On  December 7, 2016 the New York State Department of Financial Services released the Final Rule pretaining to vacant and abandoned property. The legislation is effective on December 20, 2016. The New York Mortgage Bankers Association has performed a complete analysis of the changes in the Final Rule, as opposed to the Proposed Rule. The NYMBA Analysis, Proposed Rule and  Final Rule can be obtained by clicking on the following links:



In the early morning hours Saturday, June 18, 2016, the NY State Legislature passed S8159, a bill that would require servicers to maintain vacant and abandoned property that they do not own, for the many years that a foreclosure takes in the state of New York. Federally and state chartered depositories are exempt from the requirement if they either originate, own, service, or maintain their mortgages, or a portion thereof; and have less than 3/10 of 1% of the total loans in the state which they either originate, own, service or maintain.

Lenders/servicers will be required to inspect properties within 90 days of delinquency to determine delinquency, and continue to inspect every 25-30 days. Within 7 days of determining the property is vacant, the lender/servicer must post a notice on the property stating that they are maintaining the property, and provide a phone number to call. If there is no response from the borrower within 7 calendar days of posting, the lender servicer must secure and begin maintaining the property. The lender/servicer may not remove any of the borrower’s personal property. There is a $500 per day fine for non-compliance.

The legislation also includes: a requirement to notify delinquent borrowers that they may stay in the property throughout the foreclosure process; a requirement for the NYSDFS to publish a Consumer Bill of Rights; a requirement for a lender/servicer who acquires a property through a judgment of foreclosure to place a property back on the market for sale within 180 days of the deed of sale or within 90 days of renovation of the property, whichever occurs first; extension of ” workout” options in the mandatory settlement conference; an expedited foreclosure process for vacant and abandoned property, if the borrowers fails to appear at the mandatory settlement conference; and technical changes to the STAR Personal Income Tax Credit.

For full text of the bill, click HERE.


NYS 2016 Budget Reinstates the
Refund of the
Special Additional Mortgage Recording Tax

On Friday evening, April 1, 2016 the New York State Budget was passed. The budget included the following language:


“Section 1. Paragraph (b) of subdivision 9 of section 210-B of the tax law, as added by section 17 of part A of chapter 59 of the laws of 2014, is amended to read as follows:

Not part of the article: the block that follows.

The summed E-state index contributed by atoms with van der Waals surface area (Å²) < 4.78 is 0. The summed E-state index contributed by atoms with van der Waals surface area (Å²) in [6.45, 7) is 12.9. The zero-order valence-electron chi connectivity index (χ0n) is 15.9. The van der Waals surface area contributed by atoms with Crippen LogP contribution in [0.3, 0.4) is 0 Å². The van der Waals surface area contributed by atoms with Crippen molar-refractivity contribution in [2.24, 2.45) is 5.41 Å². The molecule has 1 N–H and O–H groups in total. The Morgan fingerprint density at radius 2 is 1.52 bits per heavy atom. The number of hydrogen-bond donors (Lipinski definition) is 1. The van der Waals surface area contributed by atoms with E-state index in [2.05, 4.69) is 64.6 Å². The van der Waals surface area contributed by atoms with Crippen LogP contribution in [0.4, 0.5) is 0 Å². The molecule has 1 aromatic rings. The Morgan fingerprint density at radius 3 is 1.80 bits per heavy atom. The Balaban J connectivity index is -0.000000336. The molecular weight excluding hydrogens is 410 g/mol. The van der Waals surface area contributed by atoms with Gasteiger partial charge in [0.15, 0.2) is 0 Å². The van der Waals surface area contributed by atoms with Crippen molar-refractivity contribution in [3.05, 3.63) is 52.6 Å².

(b) Carryover or refund. In no event shall the credit herein provided for be allowed in an amount which will reduce the tax payable to less than the fixed dollar minimum amount prescribed in paragraph (d) of subdivision one of section two hundred ten of this article. If, however, the amount of credit allowable under this subdivision for any taxable year, including any credit carried over from a prior taxable year, reduces the tax to such amount or if the taxpayer otherwise pays tax based on the fixed dollar minimum amount, any amount of credit not deductible in such taxable year may be carried over to the following year or years and may be deducted from the taxpayer’s tax for such year or years. In lieu of carrying over to the following year or years, the unused portion of credits attributable to the special additional mortgage recording tax paid by the taxpayer as mortgagee with respect to mortgages of real property principally improved or to be improved by one or more structures containing in the aggregate not more than six residential dwelling units, each dwelling unit having its own separate cooking facilities, such taxpayer may elect to treat such unused portion as an overpayment of tax to be credited or refunded in accordance with the provisions of section ten hundred eighty-six of this chapter, except that no interest shall be paid on such overpayment.

  • 2. This act shall take effect immediately and shall be deemed to have been in full force and effect on the same date and in the same manner as part A of chapter 59 of the laws of 2014, took effect.”

As previously reported, upon learning that the 2014 budget eliminated the refund, effective with the 2015 tax year, the NYMBA contacted  the New York State Assembly and Senate; explaining the impact on non-depository lenders, and requesting a correction in the 2016 budget, retroactive back to January 1, 2015. In addition, we asked you to contact your legislators. As a result, there was bipartisan support in the NYS legislature for the correction, and it was added to both the Assembly and Senate One House bills, and inserted into the final bill, passed by both the Assembly and Senate. Our sincere thanks go out to all of you that assisted in this effort. Loss of the refund would have had a devastating impact on mortgage bankers doing business in the state of New York when filing their 2015 tax returns.